We demonstrate rapid design of a therapeutic lead; further speed improvements to our pipeline are theoretically attainable, for example by using high-throughput experiments to rapidly select and optimize the designs (Fig. 1G).

Supplementary Materials

science.sciencemag.org/content/370/6521/1208/suppl/DC1

Materials and Methods

Figs. S1 to S21

Tables S1 to S5

Appendix A: Python/PyRosetta code to generate multiple initial perturbations for mobile secondary structure elements

References (4961)

MDAR Reproducibility Checklist

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References and Notes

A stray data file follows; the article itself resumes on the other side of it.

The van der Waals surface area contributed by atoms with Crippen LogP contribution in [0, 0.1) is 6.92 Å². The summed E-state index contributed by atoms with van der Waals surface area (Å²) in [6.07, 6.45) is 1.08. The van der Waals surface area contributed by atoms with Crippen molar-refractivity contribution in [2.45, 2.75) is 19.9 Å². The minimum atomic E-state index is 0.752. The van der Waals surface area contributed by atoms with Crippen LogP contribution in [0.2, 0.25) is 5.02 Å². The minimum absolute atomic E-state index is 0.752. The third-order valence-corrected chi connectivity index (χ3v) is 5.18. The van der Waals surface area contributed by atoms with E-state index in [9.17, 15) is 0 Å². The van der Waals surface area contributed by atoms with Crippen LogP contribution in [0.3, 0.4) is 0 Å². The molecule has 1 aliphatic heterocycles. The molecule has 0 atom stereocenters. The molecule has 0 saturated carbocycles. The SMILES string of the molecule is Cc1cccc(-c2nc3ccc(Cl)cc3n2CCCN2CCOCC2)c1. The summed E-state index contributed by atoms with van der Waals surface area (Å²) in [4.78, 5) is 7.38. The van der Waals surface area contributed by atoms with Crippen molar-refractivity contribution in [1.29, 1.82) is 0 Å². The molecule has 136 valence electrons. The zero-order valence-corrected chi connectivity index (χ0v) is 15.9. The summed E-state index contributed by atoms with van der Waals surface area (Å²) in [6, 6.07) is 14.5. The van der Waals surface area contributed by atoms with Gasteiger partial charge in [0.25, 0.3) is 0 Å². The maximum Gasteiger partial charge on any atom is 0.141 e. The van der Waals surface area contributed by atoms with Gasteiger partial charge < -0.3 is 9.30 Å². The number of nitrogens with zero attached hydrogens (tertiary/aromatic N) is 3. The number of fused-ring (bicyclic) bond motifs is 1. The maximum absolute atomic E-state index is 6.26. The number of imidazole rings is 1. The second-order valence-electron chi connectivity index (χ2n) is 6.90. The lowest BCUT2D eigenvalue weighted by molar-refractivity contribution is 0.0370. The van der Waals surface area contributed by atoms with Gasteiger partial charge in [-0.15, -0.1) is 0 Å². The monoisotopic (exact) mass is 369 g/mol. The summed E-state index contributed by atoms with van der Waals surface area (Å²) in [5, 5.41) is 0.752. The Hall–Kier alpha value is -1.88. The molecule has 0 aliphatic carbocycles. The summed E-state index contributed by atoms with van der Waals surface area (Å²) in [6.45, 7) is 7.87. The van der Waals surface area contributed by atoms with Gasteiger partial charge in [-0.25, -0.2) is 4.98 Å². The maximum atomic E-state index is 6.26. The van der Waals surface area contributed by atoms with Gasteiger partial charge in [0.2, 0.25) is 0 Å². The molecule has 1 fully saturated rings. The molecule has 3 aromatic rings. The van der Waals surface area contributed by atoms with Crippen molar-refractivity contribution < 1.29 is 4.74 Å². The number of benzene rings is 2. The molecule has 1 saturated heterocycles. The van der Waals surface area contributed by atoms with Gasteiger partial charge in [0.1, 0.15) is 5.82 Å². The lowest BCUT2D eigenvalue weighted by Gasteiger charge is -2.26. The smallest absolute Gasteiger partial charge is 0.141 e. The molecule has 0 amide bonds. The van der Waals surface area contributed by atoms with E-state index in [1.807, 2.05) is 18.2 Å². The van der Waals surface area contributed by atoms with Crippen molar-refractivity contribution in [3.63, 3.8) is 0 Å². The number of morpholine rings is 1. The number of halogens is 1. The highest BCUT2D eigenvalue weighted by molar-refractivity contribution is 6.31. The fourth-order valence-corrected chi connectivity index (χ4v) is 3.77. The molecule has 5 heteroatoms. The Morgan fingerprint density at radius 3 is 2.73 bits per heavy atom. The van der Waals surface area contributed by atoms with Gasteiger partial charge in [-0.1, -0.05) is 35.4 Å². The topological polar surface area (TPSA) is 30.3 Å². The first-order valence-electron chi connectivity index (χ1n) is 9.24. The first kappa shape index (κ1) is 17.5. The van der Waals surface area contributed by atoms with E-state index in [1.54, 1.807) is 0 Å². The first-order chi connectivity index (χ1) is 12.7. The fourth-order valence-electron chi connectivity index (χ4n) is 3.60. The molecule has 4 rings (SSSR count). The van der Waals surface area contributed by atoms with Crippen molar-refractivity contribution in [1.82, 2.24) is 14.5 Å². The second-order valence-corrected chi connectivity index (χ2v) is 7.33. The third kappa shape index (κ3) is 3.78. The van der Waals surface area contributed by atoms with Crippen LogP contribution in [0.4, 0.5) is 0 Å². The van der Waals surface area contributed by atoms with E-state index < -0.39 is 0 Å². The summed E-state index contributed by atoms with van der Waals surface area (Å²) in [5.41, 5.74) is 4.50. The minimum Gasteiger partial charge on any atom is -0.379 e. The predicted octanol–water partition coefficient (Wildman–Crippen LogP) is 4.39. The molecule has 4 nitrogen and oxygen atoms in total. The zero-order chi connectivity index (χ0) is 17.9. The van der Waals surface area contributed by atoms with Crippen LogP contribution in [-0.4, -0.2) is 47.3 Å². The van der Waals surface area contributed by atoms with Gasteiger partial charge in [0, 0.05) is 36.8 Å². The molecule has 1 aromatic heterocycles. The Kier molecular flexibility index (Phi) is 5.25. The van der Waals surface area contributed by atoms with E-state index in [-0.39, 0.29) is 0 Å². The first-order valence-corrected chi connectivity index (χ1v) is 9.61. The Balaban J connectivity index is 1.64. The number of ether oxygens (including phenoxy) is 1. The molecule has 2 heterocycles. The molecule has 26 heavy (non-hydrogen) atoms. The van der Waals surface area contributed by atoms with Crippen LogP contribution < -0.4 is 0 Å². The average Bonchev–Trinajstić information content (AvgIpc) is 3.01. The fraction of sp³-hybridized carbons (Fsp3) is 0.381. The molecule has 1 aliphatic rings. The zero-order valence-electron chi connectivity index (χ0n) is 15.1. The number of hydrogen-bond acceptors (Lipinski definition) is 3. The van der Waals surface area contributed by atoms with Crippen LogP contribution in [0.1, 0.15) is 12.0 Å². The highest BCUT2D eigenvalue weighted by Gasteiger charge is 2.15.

Acknowledgments: We thank M. Dougan, L. Aberman, U. Ulge, J. Rathbun, and J. Drachman for useful discussions and comments on this manuscript; Neoleukin Therapeutics, Inc. (“Neoleukin”) for supporting this work; S. Chen and A. Malyutin (Caltech) for maintaining electron microscopes; and J. Vielmetter and the Protein Expression Center in the Beckman Institute at Caltech for expression assistance. All of the computational resources for the de novo protein design were provided by Neoleukin’s high-performance “Neo” computational cluster. Funding: This work was supported by NIH grants AI145296 and AI127463 and a Department of Defense grant subcontract to M.G.; NIH grant P50 8 P50 AI150464-13 and the Caltech Merkin Institute for Translational Research to P.J.B.; the Hanna Gray Fellowship Program from the Howard Hughes Medical Institute and the Post-doctoral Enrichment Program from the Burroughs Wellcome Fund to C.O.B; NIH NIAID grant HHSN272201400006C to H.-L.Y.; and NIH grant R01 AI089728 to R.S.B. Electron microscopy was performed at the Caltech Beckman Institute Resource Center for Transmission Electron Microscopy. This project was also supported by the North Carolina Policy Collaboratory at the University of North Carolina at Chapel Hill with funding from the North Carolina Coronavirus Relief Fund established and appropriated by the North Carolina General Assembly. T.M.R. is supported by the Georgia Research Alliance as an Eminent Scholar. “Neoleukin” is a trademark of Neoleukin Therapeutics, Inc. The views and opinions expressed in this article are those of the authors and do not necessarily reflect the position of Neoleukin. Author contributions: T.W.L. designed and coordinated the research, developed computational design methods, designed de novo protein decoys of ACE2, characterized designs, and wrote the manuscript. R.V. designed de novo proteins, performed molecular biology, characterized and optimized the designs, and wrote the manuscript. N.C. designed de novo proteins, characterized and optimized the designs, and wrote the manuscript. J.W.N. designed de novo proteins, characterized and optimized the designs, performed molecular biology, performed SSM experiments, and wrote the manuscript. M.J.W. designed de novo proteins, performed molecular biology, characterized and optimized the designs, and wrote the manuscript. W.S. performed neutralization assays with the live SARS-CoV-2 virus in Vero E6 cells and edited the manuscript. C.O.B. performed cryo-EM data collection and structure solutions and analyzed the structure together with P.J.B. T.-Y.H. performed cell-neutralization assays with the live SARS-CoV-2 NanoLuc virus in Calu-3 cells. K.E.-N. performed cell-neutralization assays with the live SARS-CoV-2 NanoLuc virus in Calu-3 cells. Y.J.H. developed the nLUC reporter virus. K.Y. designed and performed ACE2 competition assays and developed methods to quantify the de novo designs in tissue lysates. T.P. designed, purified, and characterized de novo proteins. M.M. designed de novo proteins. A.P. designed de novo proteins and performed binding characterizations. U.Y.L. designed de novo proteins. M.L.M. performed pharmacokinetic studies in mice, coordinated the research for cross-reactivity binding assay, and edited the manuscript. J.C. performed pharmacokinetic studies in mice. Z.B.R. and T.M.R. performed the SARS-CoV-2 viral protection studies in hamsters. A.C. performed the ACE2 enzymatic assay and cytotoxicity assays with VeroE6. T.B. purified and characterized de novo proteins. H.P. performed mass spectrometry. N.S.C. performed molecular biology. J.Ca. developed and implemented computational tools for collaborative de novo protein design. Y.-R.L. designed de novo proteins. A.J.-D. coordinated project operations and wrote the manuscript. R.S.B. coordinated the development of the nLUC reporter virus and edited the manuscript. C.D.W. coordinated the research for ACE2 competition assays and methods to quantify the de novo designs and edited the manuscript. R.S. coordinated the research for in vitro neutralization testing, in vivo viral challenge modeling, and in vivo pharmacokinetics of the de novo proteins and edited the manuscript. D.H.F. designed the in vivo experiments. M.G. coordinated and directed the research for in vitro NanoLuc SARS-CoV-2 neutralization and edited the manuscript. L.M.B.-M. designed de novo proteins, coordinated the purification and characterization of the de novo proteins, and edited the manuscript. H.-L.Y. coordinated the research for in vitro SARS-CoV-2 neutralization and edited the manuscript. D.-A.S. generated the original idea to design the de novo decoys to neutralize SARS-CoV-2, designed the research, developed computational design selection strategies, wrote the manuscript, and directed the effort. Competing interests: T.W.L., N.C., J.W.N., and D.-A.S. are inventors on provisional patent applications for the de novo decoys described in this work. D.-A.S. and C.D.W. are cofounders of Neoleukin Therapeutics. Neoleukin authors own options and/or stock in the company. Data and materials availability: PyRosetta code used to generate initial perturbations for mobile secondary structure elements is available in the supplemental materials, appendix A. The cryo-EM maps generated from cryo-EM studies of the CTC-445.2-S 6P complex (states 1 to 4) have been deposited at the Electron Microscopy Databank (EMDB 786 http://www.emdataresource.org/) under the following accession codes: EMD-22913 (state 1), EMD-22914 (state 2), EMD-22915 (state 3), and EMD-22916 (state 4). The atomic coordinates for the CTC-445.2-S 6P complex (state 4) have been deposited at the PDB (http://www.rcsb.org/) under the accession code 7KL9. Neoleukin materials may be made available to academic noncommercial researchers through a material transfer agreement upon request. This work is licensed under a Creative Commons Attribution 4.0 International (CC BY 4.0) license, which permits unrestricted use, distribution, and reproduction in any medium, provided the original work is properly cited. To view a copy of this license, visit https://creativecommons.org/licenses/by/4.0/. This license does not apply to figures/photos/artwork or other content included in the article that is credited to a third party; obtain authorization from the rights holder before using such material.